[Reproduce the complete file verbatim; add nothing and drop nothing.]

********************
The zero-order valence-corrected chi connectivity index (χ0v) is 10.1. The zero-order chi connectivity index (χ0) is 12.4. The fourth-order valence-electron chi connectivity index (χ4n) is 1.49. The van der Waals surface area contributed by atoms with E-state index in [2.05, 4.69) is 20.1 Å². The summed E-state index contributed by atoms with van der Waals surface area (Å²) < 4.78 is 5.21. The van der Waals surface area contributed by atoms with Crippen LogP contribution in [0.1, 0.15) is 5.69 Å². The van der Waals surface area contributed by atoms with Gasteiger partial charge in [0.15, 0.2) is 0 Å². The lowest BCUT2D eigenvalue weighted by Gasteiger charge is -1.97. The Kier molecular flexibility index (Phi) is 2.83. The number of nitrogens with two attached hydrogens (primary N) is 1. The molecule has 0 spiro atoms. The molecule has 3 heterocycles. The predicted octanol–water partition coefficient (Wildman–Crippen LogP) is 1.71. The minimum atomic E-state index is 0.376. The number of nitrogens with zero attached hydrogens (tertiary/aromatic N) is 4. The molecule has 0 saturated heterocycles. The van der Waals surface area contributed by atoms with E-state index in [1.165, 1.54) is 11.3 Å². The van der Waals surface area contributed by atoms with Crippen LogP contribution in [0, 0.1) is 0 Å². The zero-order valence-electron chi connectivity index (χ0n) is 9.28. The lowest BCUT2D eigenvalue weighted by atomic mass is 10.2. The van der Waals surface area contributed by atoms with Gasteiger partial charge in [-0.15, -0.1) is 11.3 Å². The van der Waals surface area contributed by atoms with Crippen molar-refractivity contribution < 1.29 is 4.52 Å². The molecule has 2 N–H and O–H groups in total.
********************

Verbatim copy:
The zero-order valence-corrected chi connectivity index (χ0v) is 10.1. The zero-order chi connectivity index (χ0) is 12.4. The fourth-order valence-electron chi connectivity index (χ4n) is 1.49. The van der Waals surface area contributed by atoms with E-state index in [2.05, 4.69) is 20.1 Å². The summed E-state index contributed by atoms with van der Waals surface area (Å²) < 4.78 is 5.21. The van der Waals surface area contributed by atoms with Crippen LogP contribution in [0.1, 0.15) is 5.69 Å². The van der Waals surface area contributed by atoms with Gasteiger partial charge in [0.15, 0.2) is 0 Å². The lowest BCUT2D eigenvalue weighted by Gasteiger charge is -1.97. The Kier molecular flexibility index (Phi) is 2.83. The number of nitrogens with two attached hydrogens (primary N) is 1. The molecule has 0 spiro atoms. The molecule has 3 heterocycles. The predicted octanol–water partition coefficient (Wildman–Crippen LogP) is 1.71. The minimum atomic E-state index is 0.376. The number of nitrogens with zero attached hydrogens (tertiary/aromatic N) is 4. The molecule has 0 saturated heterocycles. The van der Waals surface area contributed by atoms with E-state index in [1.165, 1.54) is 11.3 Å². The van der Waals surface area contributed by atoms with Crippen LogP contribution in [0, 0.1) is 0 Å². The zero-order valence-electron chi connectivity index (χ0n) is 9.28. The lowest BCUT2D eigenvalue weighted by atomic mass is 10.2. The van der Waals surface area contributed by atoms with Gasteiger partial charge in [-0.15, -0.1) is 11.3 Å². The van der Waals surface area contributed by atoms with Crippen molar-refractivity contribution < 1.29 is 4.52 Å². The molecule has 2 N–H and O–H groups in total.